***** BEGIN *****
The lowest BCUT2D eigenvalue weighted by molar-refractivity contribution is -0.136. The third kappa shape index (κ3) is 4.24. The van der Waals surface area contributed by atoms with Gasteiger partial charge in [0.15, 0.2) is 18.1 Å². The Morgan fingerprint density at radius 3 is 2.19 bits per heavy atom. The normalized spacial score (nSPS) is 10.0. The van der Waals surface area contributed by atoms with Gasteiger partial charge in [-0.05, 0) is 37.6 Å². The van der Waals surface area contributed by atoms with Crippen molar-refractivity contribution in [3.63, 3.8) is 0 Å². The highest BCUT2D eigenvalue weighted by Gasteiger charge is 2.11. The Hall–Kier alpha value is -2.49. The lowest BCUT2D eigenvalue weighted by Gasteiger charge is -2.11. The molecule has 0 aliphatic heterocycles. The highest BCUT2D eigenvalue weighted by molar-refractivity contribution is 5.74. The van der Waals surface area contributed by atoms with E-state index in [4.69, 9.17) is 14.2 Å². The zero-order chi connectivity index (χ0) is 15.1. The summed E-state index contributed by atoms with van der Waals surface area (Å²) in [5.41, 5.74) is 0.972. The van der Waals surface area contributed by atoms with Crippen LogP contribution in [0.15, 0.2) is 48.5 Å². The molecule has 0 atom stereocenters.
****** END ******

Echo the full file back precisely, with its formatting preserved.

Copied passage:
The lowest BCUT2D eigenvalue weighted by molar-refractivity contribution is -0.136. The third kappa shape index (κ3) is 4.24. The van der Waals surface area contributed by atoms with Gasteiger partial charge in [0.15, 0.2) is 18.1 Å². The Morgan fingerprint density at radius 3 is 2.19 bits per heavy atom. The normalized spacial score (nSPS) is 10.0. The van der Waals surface area contributed by atoms with Gasteiger partial charge in [-0.05, 0) is 37.6 Å². The van der Waals surface area contributed by atoms with Crippen molar-refractivity contribution in [3.63, 3.8) is 0 Å². The highest BCUT2D eigenvalue weighted by Gasteiger charge is 2.11. The Hall–Kier alpha value is -2.49. The lowest BCUT2D eigenvalue weighted by Gasteiger charge is -2.11. The molecule has 0 aliphatic heterocycles. The highest BCUT2D eigenvalue weighted by molar-refractivity contribution is 5.74. The van der Waals surface area contributed by atoms with E-state index in [4.69, 9.17) is 14.2 Å². The zero-order chi connectivity index (χ0) is 15.1. The summed E-state index contributed by atoms with van der Waals surface area (Å²) in [5.41, 5.74) is 0.972. The van der Waals surface area contributed by atoms with Crippen LogP contribution in [0.15, 0.2) is 48.5 Å². The molecule has 0 atom stereocenters.